Simple Configuration Tips Put Squid on the Menu
If you need to get a handle on your bandwidth with Web caching, but several thousand lines of configuration files make you queasy, here's a step-by-step guide to making Squid more appetizing.
If you've been running a network for any length of time, you know that merely connecting to the Internet, then sitting back and having fun, is simply not in the cards for us hardworking netadmins. No, for all those bits must not be allowed to flow unimpeded, but must be monitored, filtered, diverted, accepted, rejected, sniffed, throttled, chained, and logged. It's a wonder that any of them survive.
The Squid http proxy performs a large number of useful tasks. Today we'll look at http proxying and access controls. Squid's primary duty is to cache http requests. A typical LAN has much fatter internal pipes than external, so the bottleneck is usually your shared Internet connection. Caching Web pages speeds things up considerably, and conserves bandwidth. And you, the godlike admin, can restrict access to specific Web sites, networks, and users, as the whim ... I mean necessity ... dictates.
This article is aimed at Squids that are installed from RPM or .deb. If you build it from sources, be sure to read all the relevant READMEs and INSTALLs, because the steps are different. You'll have to create some files, and pay special attention to file permissions.
Squid runs on any Linux/Unix, and will even run on Windows NT/2000, with a little help from Cygwin. Though it's a mystery to me why anyone would want to do that. A Squid server needs a lot of RAM and a lot of storage. CPU speed is not all that important: A 500mHz processor will do nicely. Fast I/O is where you want to spend your money. Nice fast SCSI drives and lots of RAM will give the fastest performance.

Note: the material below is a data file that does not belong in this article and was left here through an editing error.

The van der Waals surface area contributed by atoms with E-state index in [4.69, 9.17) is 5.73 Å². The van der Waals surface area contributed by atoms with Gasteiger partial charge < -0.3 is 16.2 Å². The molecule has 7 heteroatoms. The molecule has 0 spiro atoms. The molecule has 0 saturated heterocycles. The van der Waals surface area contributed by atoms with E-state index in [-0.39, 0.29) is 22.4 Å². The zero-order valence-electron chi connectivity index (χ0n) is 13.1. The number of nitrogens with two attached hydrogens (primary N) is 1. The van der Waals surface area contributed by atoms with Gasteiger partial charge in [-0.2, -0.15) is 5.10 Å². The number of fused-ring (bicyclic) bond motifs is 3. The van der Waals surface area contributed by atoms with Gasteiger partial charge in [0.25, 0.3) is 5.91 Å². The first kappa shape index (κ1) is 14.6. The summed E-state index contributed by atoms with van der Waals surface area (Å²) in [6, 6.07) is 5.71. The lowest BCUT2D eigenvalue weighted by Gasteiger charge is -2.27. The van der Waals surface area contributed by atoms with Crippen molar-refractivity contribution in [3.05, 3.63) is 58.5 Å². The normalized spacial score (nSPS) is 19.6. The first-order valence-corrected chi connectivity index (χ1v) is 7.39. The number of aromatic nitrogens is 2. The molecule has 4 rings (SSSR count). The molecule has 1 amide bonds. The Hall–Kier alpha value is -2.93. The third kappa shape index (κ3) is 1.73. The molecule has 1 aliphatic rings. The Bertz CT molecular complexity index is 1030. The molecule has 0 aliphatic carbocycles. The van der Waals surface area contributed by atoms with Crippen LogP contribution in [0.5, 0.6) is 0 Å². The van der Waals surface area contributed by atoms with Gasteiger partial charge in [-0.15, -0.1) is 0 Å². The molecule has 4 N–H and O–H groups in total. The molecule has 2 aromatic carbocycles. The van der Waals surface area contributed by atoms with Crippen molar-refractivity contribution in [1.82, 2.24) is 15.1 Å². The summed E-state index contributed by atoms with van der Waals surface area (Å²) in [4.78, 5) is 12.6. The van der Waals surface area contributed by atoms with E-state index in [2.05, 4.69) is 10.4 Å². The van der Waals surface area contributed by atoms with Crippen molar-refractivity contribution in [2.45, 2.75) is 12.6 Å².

As a very general rule, allow 32 megabytes RAM for each gigabyte of disk space. So a 30-gigabyte disk cache could be paired with 960 megabytes of memory. Calculating how much you really need comes from experience, because it depends on how much traffic your users generate. Most admins store 1-2 weeks of traffic. Keep track of your HTTP bandwidth use, and this will tell you how much you need.
Web caching and Squid logs eat up vast amounts of disk space. So you definitely want /var on its own partition, just in case it goes nuts and fills up uncontrollably and explodes. It's not necessary to use a journaling filesystem for the Web cache, because this is transient data. Plain ol' ext2 works nice and fast, especially when it's mounted with the noatime attribute, which this /etc/fstab entry demonstrates:
/dev/hda3 /var ext2 defaults,noatime